Stratta P, Canavese C, Lupo A, Pozzi C, Passerini P, Cagnoli L, et al. Treating lupus nephritis: guideline from the Italian Society of Nephrology. G Ital Nefrol 2007; 24 Suppl 37: 5063.
  • 4
    Stratta P, Canavese C, Quaglia M. Pregnancy in patients with kidney disease. J Nephrol 2006; 19: 13543.
  • 5
    Stratta P, Mesiano P, Campo A, Grill A, Ferrero S, Santi S, et al. Life expectancy of women with lupus nephritis now approaches that of the general population. Int J Immunopathol Pharmacol 2009; 22: 113541.
  • 6
    Stratta P, Canavese C, Ciccone G, Rosso S. Relative survival of patients with lupus nephritis significantly improved over time in an Italian region: comment on the article by Faurschou et al [letter]. Arthritis Care Res (Hoboken) 2010; 62: 18123.
  • 7
    Stratta P, Cremona R, Lazzarich E, Quaglia M, Fenoglio R, Canavese C. Life-threatening systemic flare-up of systemic lupus erythematosus following influenza vaccination. Lupus 2008; 17: 678.
  • 8
    Stratta P, Canavese C, Fenoglio R, Priolo G, Grillo A, Aimo G, et al. Dual effect of methylprednsolone pulses on apoptosis of peripheral leukocytes in patients with renal diseases. Int J Immunopathol Pharmacol 2006; 19: 64759.
  • 9
    Stratta P, Canavese C, Giacchino F, Mesiano P, Quaglia M, Rossetti M. Pregnancy in kidney transplantation: satisfactory outcomes and harsh realities. J Nephrol 2003; 16: 792806.
  • 10
    Stratta P, Besso L, Canavese C, Grill A, Todros T, Benedetto C, et al. Is pregnancy-related acute renal failure a disappearing clinical entity? Ren Fail 1996; 18: 57584.
  • 11
    Stratta P, Canavese C, Dogliani M, Todros T, Gagliardi L, Vercellone A. Pregnancy-related acute renal failure. Clin Nephrol 1989; 32: 1420.
  • 12
    Stratta P, Canavese C, Colla L, Dogliani M, Gagliardi F, Todros T, et al. The role of intravascular coagulation in pregnancy related acute renal failure. Arch Gynecol Obstet 1988; 243: 20714.
  • 13
    Stratta P, Canavese C, Colla L, Dogliani M, Messina M, Gabella P, et al. Acute renal failure in obstetric complications. Biol Res Pregnancy Perinatol 1986; 7: 1137.
  • 14
    Stratta P, Canavese C, Valmaggia P, Rotunno M, Levi E, Bulla A, et al. Coagulation and fibrinolysis study in systemic lupus erythematosus: haematological, urinary and tissue parameters. Thromb Haemost 1981; 46: 57580.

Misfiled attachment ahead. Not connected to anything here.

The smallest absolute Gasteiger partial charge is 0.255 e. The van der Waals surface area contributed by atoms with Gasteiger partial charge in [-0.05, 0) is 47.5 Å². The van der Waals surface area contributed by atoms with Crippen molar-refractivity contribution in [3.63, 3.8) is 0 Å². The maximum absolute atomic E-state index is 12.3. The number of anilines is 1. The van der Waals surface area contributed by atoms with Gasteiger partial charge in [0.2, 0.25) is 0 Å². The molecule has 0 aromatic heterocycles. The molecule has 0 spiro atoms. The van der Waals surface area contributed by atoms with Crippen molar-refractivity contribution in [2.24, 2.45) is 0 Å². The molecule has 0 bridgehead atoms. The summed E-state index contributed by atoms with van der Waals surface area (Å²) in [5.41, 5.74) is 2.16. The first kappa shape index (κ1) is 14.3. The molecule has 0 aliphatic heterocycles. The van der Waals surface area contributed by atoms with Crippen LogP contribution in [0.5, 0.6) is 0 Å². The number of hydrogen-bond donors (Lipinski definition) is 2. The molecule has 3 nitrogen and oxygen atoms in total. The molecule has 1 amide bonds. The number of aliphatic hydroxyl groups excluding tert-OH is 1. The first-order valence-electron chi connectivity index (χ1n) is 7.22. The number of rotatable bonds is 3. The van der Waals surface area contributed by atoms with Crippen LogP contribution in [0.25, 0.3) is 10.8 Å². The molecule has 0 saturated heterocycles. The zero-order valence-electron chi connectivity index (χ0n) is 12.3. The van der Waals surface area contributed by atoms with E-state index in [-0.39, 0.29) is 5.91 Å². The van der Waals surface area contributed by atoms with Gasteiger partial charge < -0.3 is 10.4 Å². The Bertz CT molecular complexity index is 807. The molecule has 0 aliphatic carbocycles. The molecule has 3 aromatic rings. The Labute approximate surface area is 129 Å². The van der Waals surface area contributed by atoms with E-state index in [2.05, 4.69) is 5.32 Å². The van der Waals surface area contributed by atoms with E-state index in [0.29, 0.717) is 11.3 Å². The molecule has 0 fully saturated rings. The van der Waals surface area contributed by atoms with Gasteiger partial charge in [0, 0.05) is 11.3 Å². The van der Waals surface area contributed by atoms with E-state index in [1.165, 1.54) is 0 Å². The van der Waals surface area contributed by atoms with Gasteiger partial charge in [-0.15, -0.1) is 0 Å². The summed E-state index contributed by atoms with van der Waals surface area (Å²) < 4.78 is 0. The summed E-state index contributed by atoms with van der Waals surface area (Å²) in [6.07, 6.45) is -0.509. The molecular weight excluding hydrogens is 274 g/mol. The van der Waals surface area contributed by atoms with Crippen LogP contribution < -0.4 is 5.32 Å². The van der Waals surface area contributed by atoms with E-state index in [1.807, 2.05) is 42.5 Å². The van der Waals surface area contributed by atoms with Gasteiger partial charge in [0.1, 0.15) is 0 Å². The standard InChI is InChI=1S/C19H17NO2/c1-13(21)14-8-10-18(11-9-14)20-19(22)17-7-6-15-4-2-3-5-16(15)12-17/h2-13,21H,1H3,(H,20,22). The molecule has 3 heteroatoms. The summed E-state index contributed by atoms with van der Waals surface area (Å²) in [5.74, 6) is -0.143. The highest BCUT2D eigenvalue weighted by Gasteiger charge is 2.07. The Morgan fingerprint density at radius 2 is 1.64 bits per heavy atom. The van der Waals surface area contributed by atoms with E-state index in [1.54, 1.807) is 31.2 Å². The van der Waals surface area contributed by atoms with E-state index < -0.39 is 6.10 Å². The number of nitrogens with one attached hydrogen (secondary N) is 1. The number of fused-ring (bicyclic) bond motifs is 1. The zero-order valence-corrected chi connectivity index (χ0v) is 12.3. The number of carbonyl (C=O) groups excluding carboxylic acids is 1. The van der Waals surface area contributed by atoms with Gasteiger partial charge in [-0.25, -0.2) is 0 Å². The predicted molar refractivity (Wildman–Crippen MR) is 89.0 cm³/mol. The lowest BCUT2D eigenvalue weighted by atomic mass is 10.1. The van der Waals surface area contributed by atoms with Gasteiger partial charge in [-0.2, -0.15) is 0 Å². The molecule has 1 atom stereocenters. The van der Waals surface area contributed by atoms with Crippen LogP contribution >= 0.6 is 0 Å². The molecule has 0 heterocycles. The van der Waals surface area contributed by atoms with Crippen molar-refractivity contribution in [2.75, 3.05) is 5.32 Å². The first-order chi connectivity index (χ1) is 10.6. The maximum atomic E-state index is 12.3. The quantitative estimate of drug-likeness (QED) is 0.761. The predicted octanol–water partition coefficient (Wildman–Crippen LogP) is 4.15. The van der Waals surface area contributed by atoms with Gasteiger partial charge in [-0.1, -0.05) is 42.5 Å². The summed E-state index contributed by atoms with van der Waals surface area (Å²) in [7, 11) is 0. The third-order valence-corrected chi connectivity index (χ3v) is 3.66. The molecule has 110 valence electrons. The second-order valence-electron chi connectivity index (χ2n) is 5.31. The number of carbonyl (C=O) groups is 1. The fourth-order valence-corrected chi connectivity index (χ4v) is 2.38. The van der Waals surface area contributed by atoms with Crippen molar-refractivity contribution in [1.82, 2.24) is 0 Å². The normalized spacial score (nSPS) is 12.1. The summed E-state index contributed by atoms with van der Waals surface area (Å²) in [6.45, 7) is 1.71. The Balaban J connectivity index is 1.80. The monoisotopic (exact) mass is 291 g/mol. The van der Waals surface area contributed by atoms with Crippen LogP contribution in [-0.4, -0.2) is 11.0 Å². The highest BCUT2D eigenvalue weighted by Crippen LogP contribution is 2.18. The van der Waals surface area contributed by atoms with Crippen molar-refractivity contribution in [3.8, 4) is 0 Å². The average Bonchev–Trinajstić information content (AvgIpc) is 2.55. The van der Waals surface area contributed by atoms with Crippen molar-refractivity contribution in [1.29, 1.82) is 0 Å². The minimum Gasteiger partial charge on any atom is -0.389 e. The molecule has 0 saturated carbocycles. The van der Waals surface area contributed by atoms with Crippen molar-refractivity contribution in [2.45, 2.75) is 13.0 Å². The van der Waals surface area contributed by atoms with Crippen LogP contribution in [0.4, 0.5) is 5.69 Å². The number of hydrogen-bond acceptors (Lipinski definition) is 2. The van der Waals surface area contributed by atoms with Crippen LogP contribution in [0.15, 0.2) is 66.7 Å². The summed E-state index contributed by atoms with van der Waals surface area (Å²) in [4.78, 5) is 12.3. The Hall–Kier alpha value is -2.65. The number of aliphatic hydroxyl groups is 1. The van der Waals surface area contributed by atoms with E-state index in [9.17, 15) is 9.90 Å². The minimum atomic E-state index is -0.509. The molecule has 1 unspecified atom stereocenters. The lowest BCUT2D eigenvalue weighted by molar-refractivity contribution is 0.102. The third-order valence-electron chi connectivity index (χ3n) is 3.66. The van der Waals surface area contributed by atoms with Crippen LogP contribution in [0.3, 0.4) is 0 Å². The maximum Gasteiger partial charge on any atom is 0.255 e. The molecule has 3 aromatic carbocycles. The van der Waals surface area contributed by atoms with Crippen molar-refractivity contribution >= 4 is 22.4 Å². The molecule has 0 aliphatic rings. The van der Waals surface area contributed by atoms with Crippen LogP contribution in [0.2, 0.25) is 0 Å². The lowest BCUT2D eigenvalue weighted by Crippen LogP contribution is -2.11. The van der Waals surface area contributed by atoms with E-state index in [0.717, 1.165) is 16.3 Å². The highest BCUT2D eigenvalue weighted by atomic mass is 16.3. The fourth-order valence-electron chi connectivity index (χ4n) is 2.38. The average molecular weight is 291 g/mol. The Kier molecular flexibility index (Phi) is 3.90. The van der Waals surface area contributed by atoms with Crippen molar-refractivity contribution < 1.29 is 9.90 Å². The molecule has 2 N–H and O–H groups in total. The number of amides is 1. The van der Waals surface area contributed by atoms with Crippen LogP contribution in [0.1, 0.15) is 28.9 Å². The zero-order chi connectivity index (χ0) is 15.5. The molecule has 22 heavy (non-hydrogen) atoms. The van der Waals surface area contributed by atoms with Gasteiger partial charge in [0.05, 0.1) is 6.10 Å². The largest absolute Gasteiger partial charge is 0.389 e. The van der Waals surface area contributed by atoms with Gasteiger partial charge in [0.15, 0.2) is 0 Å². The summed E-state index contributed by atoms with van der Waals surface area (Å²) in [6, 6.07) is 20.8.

• 15
    Lerang K, Gilboe IM, Gran JT. Differences between rheumatologists and other internists regarding diagnosis and treatment of systemic lupus erythematosus. Rheumatology (Oxford) 2012; 51: 6639.
  • 16
    Clowse ME. Lupus activity in pregnancy. Rheum Dis Clin North Am 2007; 33: 23752.
  • 17
    Ruiz-Irastorza G, Khamashta MA. Managing lupus patients during pregnancy. Best Pract Res Clin Rheumatol 2009; 23: 5759.
  • 18
    Baer AN, Witter FR, Petri M. Lupus and pregnancy. Obstet Gynecol Surv 2011; 66: 63953.
  • 19
    Imbasciati E, Tincani A, Gregorini G, Doria A, Moroni G, Cabiddu G, et al. Pregnancy in women with pre-existing lupus nephritis: predictors of fetal and maternal outcome. Nephrol Dial Transplant 2009; 24: 51925.
  • 20
    Ruiz-Irastorza G, Khamashta MA. Lupus and pregnancy: integrating clues from the bench and bedside. Eur J Clin Invest 2011; 41: 6728.
  • 21
    Clowse ME. Managing contraception and pregnancy in the rheumatologic diseases. Best Pract Res Clin Rheumatol 2010; 24: 37385.
  • 22
    Doria A, Tincani A, Lockshin M. Challenges of lupus pregnancies. Rheumatology (Oxford) 2008; 47 Suppl 3: iii912.
  • 23
    Wagner SJ, Craici I, Reed D, Norby S, Bailey K, Wiste HJ, et al. Maternal and foetal outcomes in pregnant patients with active lupus nephritis. Lupus 2009; 18: 3427.
  • 24
    Day CJ, Lipkin GW, Savage CO. Lupus nephritis and pregnancy in the 21st century. Nephrol Dial Transplant 2009; 24: 3447.

Piero Stratta MD*, Marco Quaglia MD*, * Amedeo Avogadro University and Maggiore della Carità Hospital, Novara, Italy.